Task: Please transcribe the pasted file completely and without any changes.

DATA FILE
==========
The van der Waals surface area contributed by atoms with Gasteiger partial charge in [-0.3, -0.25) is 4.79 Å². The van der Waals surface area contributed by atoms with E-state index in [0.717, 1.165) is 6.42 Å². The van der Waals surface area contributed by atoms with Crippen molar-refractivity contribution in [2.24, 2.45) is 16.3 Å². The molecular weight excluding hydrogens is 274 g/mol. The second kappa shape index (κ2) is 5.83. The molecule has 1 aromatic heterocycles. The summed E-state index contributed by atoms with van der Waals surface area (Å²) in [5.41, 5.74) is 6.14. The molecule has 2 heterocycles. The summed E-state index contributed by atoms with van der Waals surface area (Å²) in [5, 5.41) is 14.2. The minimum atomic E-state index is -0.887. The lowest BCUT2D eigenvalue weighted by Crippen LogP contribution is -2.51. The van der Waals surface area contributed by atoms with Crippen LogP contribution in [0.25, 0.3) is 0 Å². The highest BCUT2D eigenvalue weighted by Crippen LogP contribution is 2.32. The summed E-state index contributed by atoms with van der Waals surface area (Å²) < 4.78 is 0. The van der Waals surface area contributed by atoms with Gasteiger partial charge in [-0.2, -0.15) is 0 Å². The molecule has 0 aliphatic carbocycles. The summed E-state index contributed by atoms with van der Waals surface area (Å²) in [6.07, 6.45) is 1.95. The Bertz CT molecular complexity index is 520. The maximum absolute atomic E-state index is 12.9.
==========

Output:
The van der Waals surface area contributed by atoms with Gasteiger partial charge in [-0.3, -0.25) is 4.79 Å². The van der Waals surface area contributed by atoms with E-state index in [0.717, 1.165) is 6.42 Å². The van der Waals surface area contributed by atoms with Crippen molar-refractivity contribution in [2.24, 2.45) is 16.3 Å². The molecular weight excluding hydrogens is 274 g/mol. The second kappa shape index (κ2) is 5.83. The molecule has 1 aromatic heterocycles. The summed E-state index contributed by atoms with van der Waals surface area (Å²) in [5.41, 5.74) is 6.14. The molecule has 2 heterocycles. The summed E-state index contributed by atoms with van der Waals surface area (Å²) in [5, 5.41) is 14.2. The minimum atomic E-state index is -0.887. The lowest BCUT2D eigenvalue weighted by Crippen LogP contribution is -2.51. The van der Waals surface area contributed by atoms with Crippen LogP contribution in [0.25, 0.3) is 0 Å². The highest BCUT2D eigenvalue weighted by Crippen LogP contribution is 2.32. The summed E-state index contributed by atoms with van der Waals surface area (Å²) < 4.78 is 0. The van der Waals surface area contributed by atoms with Gasteiger partial charge in [-0.2, -0.15) is 0 Å². The molecule has 0 aliphatic carbocycles. The summed E-state index contributed by atoms with van der Waals surface area (Å²) in [6.07, 6.45) is 1.95. The Bertz CT molecular complexity index is 520. The maximum absolute atomic E-state index is 12.9.